Will modifications at Bristol bring the fans back to the racetrack?
Bristol will make changes to reduce progressive banking installed at track in 2007
Racing fans are on board with change, favoring the fender-banging style of old
Drivers were happy with progressive banking, irked that they were not consulted
When NASCAR experienced its tremendous growth spurt in the 1990s and early 2000s, the hottest ticket in the Cup series was not the Daytona 500 or the Brickyard 400 -- the two premier events on the extensive schedule. The hottest ticket in stock car racing was the Saturday night race held every August at Bristol Motor Speedway.
The demand was so high that when Speedway Motorsports Inc. purchased the .533-mile, high-banked short track, it quickly expanded the seating to 160,000. With car-crashing action and massive grandstands completely circling the track, NASCAR at Bristol was like the WWE at "The Big House."
But after NASCAR's popularity peaked and began to decline, empty seats began to appear at Bristol. At first, BMS officials considered it an aberration, but over time the empty seats became more and more a trend, and this past March the track was barely 60 percent full. With 160,000 seats, it's pretty hard to disguise 65,000 or so empty seats.
In 2007 SMI chairman Bruton Smith and BMS officials decided to alter the old layout at the track by adding transitional banking in the corners. The hope was that the extra groove of racing room would make the racing better. But instead of the "Bump and Run" that race fans loved, where drivers had to make contact and actually move a car out of the way to make a pass, there were long periods of green-flag racing and drivers were able to pass without incident.
Drivers actually preferred that style of racing, but many of the fans were vocally opposed. So in an attempt to return Bristol to its iconic status, last week Smith announced significant modifications would be made to the racing surface in an attempt to return it to its treacherous layout.
"I said when this process began last month that I would listen to what the fans said they wanted," Smith said. "After a week to 10 days, there was no question that the overwhelming majority was asking for alterations to the track. Since March 28, when we announced that changes would be made, we have listened to fans, heard from drivers and talked to engineers about what to do and how much time we had to do it. Once we knew the direction, we located the right equipment to make it happen."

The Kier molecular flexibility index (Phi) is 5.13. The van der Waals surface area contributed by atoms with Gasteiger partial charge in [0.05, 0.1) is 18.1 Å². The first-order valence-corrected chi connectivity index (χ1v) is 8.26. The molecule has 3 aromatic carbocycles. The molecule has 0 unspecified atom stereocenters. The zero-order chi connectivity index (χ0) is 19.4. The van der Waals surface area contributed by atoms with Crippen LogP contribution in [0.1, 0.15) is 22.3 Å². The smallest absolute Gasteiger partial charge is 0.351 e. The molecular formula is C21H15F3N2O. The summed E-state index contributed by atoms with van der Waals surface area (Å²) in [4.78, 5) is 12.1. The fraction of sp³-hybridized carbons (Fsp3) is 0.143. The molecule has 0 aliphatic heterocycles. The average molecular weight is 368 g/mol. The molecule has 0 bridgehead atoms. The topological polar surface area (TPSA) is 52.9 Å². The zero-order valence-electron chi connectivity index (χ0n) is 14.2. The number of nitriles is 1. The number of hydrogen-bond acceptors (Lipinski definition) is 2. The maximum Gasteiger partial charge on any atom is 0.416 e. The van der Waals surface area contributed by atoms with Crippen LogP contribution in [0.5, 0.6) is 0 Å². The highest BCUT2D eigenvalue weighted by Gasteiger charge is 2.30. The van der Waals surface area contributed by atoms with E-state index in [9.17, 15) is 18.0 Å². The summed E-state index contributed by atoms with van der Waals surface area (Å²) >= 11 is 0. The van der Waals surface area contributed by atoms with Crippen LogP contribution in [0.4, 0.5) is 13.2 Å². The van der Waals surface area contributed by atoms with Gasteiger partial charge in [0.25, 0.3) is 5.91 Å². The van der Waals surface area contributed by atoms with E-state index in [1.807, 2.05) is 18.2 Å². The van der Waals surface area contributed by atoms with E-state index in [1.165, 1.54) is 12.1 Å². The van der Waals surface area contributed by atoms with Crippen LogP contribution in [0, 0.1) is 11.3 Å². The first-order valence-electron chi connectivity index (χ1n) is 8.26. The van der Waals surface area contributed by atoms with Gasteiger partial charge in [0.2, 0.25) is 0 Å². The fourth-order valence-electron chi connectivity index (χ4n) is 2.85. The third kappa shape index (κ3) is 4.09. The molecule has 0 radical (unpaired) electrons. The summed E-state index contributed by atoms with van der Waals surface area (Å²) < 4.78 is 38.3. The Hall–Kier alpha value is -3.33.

The variable banking was considered to be the wave of the future, and it has been effectively used at tracks such as Texas Motor Speedway, Homestead-Miami Speedway and the reconfigured Phoenix International Raceway to name a few. But this was Bristol, a track many fans considered NASCAR's "Fenway Park" because of its unique high banking on a short track.
"The majority of fans we heard from said they wanted adjustments made, and the bulk of those said the progressive banking was what they didn't like," Smith said last week. "So, that's the focus of our efforts."
Bruton Smith is a man who refuses to admit a mistake, so for him to concede that progressive banking at Bristol was ill-founded is quite a revelation.
But the question remains: Will this change be enough to bring the fans back to Bristol?
There are many reasons for Bristol's attendance decline. First, the seating was overbuilt. Sure, it kept up with the demand in the early 2000s, but even when the seats are filled, there aren't enough hotel rooms in the East Tennessee area to accommodate the ticket holders.
Years ago, I grew tired of the $350 per night rates to stay near the track and decided it was easier to drive up on Friday morning, return home on Friday night (a 300-mile round trip) and then do it all over again on race day. Others have stayed in hotels as far away as Asheville, N.C., Knoxville or Wytheville, Va.